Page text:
So we hung there watching. I heard a growl below me and saw that Flitter was trembling like a willow leaf. Now a good hound won’t light out after anything until the boss gives his leave, but those pups were her own flesh and blood! When one of them let out a really loud wail, Flitter’s mother instinct beat out her training. She flashed into the yard like a hornet protecting the nest. Bogus, who never did behave like a decent hound, was at her heels.
Before I could suck in a breath, Flitter and Bogus were on opposite sides of the hitching post, rearing up and taking turns nipping the bobcat’s hind end. That cat must have figured he was up against experience. His fur stood straight out and his stubby tail jerked around like a club. He dropped the pullet, arched his back, spit twice, and gave one rail-splitting, blood-stopping, cream-curdling yowl. Then he jumped—clean over Flitter and the pups—landing on the porch with a thump just as Garvey Bockenweiler came out of the house.
Garvey had his double-barreled shotgun at the ready. For a second he stood there gawking. That was all it took. Old man bobcat sprang between Garvey’s legs and vanished into the house; seven gangly pups and two full-grown hounds charged after him. It took some jostling for all of them to get through the door, what with Garvey blocking the way and all, and this seemed to put the old man off his balance. He sat down hard in the doorway, looking stupified. Then, sort of as an afterthought, he pulled both triggers and blew a two-foot hole smack through the porch roof.
Inside the house there was an infernal commotion: yelps and howls and snarls and yowls mixed in with pots banging and dishes smashing. It didn’t last long, though. As Garvey went in the front door, the bobcat came crashing through the kitchen window, followed by old Bogus. Then Flitter and the pups broke out the bottom half of the back screen door, and the whole mess of them roared up the ridge single file.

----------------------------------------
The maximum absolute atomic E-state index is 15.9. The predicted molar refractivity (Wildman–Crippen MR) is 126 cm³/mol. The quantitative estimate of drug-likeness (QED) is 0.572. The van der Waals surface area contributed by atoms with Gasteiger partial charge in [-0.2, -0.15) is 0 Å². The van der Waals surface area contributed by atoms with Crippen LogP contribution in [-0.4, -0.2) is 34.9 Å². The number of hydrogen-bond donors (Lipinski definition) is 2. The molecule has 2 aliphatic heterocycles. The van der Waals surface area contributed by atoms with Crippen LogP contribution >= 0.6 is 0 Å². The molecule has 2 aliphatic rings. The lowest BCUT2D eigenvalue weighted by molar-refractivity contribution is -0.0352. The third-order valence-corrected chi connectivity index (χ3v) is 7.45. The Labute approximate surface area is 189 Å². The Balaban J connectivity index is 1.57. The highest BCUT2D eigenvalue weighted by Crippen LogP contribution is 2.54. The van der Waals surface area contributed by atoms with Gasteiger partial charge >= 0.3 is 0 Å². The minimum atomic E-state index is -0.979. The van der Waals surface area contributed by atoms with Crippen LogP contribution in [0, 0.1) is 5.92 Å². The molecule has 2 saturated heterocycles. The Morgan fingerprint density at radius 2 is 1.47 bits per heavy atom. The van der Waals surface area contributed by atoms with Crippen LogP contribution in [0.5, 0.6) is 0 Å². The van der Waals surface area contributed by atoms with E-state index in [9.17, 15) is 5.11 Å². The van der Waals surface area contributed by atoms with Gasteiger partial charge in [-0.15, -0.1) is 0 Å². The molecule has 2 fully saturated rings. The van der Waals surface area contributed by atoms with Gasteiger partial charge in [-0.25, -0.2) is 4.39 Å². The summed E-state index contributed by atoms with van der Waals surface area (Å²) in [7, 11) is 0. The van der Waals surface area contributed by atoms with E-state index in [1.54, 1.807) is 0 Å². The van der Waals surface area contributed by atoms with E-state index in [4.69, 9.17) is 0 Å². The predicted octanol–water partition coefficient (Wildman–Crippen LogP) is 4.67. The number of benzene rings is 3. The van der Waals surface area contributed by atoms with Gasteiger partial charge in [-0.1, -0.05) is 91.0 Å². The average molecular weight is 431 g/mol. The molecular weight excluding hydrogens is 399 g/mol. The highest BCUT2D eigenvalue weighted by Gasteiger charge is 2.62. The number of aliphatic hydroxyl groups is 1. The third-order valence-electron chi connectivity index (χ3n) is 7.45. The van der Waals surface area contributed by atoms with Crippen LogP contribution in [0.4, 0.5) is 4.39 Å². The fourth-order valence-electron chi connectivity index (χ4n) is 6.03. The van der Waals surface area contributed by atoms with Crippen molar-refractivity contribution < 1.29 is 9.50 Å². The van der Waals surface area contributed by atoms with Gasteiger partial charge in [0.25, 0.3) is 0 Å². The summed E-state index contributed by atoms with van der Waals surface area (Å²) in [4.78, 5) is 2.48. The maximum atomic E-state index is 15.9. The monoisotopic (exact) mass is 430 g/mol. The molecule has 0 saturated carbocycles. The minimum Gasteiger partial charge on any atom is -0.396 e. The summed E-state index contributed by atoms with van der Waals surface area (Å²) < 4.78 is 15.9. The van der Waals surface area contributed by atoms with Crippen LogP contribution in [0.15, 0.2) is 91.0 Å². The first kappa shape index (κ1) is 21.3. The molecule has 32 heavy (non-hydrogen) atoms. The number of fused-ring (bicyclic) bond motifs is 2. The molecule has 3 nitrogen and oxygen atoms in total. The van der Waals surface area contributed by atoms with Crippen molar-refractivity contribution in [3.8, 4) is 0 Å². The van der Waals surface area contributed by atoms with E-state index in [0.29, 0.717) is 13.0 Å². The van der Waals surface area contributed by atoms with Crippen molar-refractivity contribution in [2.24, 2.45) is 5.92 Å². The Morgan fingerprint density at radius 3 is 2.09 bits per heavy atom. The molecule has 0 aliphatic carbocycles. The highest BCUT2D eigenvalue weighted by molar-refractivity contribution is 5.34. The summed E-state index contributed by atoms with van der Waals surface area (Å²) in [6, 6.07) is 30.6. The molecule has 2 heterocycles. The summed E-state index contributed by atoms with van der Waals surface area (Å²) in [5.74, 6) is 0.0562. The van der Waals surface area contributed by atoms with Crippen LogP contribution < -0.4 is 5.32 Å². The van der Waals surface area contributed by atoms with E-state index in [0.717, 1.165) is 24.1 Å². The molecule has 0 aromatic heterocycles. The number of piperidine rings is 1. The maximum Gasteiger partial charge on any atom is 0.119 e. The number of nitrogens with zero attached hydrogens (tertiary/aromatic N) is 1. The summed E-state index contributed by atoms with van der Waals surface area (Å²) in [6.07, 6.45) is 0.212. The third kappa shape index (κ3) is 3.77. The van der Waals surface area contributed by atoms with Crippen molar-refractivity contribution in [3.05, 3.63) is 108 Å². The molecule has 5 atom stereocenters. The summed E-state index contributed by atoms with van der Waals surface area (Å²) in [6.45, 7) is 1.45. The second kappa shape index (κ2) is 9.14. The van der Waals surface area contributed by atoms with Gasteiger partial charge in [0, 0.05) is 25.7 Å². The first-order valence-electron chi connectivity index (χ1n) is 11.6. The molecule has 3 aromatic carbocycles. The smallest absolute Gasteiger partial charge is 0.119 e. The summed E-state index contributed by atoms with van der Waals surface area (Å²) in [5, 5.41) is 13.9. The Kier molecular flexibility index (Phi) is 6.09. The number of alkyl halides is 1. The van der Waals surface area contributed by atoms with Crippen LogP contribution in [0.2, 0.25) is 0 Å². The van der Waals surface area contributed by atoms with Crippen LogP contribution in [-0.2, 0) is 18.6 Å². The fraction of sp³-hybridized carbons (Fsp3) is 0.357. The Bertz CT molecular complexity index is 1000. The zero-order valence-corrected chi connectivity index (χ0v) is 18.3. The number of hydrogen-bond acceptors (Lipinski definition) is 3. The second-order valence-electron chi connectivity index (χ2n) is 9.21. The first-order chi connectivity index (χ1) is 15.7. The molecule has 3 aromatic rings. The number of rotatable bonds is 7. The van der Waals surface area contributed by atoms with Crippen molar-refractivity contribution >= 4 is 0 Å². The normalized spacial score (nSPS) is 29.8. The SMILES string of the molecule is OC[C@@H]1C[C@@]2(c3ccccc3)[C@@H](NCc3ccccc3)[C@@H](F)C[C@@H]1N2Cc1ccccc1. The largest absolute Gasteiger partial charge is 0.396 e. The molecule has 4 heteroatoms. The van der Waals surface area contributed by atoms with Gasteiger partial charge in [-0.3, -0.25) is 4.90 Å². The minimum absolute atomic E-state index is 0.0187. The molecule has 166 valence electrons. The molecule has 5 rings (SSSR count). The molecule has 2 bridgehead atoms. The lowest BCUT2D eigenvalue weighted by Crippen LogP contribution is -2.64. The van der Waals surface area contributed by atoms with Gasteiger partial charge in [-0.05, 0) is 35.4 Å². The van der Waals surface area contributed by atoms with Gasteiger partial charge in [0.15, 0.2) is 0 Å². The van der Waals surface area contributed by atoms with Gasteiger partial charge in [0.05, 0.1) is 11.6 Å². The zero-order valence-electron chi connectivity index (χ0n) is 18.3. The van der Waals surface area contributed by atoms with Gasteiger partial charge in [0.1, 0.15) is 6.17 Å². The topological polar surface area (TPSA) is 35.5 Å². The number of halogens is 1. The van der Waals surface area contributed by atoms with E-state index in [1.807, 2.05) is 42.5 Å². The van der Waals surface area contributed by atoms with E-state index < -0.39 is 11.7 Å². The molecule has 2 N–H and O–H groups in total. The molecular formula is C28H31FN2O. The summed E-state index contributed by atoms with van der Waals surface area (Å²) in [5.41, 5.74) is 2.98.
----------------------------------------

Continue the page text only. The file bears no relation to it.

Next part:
Meanwhile, Garvey had gathered his wits and reloaded. When he saw them disappearing into the trees, he cut loose, blasting out the top half of the screen door. That was all he hit. Howsomever, Garvey wasn’t one to give up. The last I could see, he was charging after the bobcat and hounds, firing into the dark as fast as he could load.
All this while Pa had been holding Cotton and me by the britches. He wasn’t showing off; he’d just forgotten about us. Now he plopped us onto the path. “All right, boys, show’s over,” he said. “Let’s get on to Silas’s. He’ll be wondering what happened to us.”
For a long time, as we felt our way down the darkening path, we could hear the hounds sounding and Garvey banging away at the shadows.
When we got to Silas’s we all agreed there was no point in going coon hunting, since the main reason had been to break in the pups. So we built a roaring great fire under the stars, stuck hunks of cheese on hickory switches, and toasted them over the flames. Silas filled a skillet with pecan halves and roasted them on the coals. Then he perked coffee and heated a pot of hot chocolate, too. Cotton and I squatted by the fire, stuffing our bellies and listening to the grownups swap lies.
Along midnight, Bogus came dragging in to the clearing. He must have caught that bobcat more than was smart, because he was clawed up something fierce. Ten minutes later, as Uncle Jake was tending to his old hound, Flitter and all seven pups showed up. Aside from the bloody noses, the pups were in fine shape, and Flitter looked mighty pleased with her brood.
The next morning Cotton and I woke up and found ourselves in Silas’s cabin. After breakfast, Uncle Jake and Bogus slipped off, and Pa and Cotton and I headed home the roundabout way. All of us avoided Garvey’s place for weeks afterwards, and we never did find out what he thought happened that night.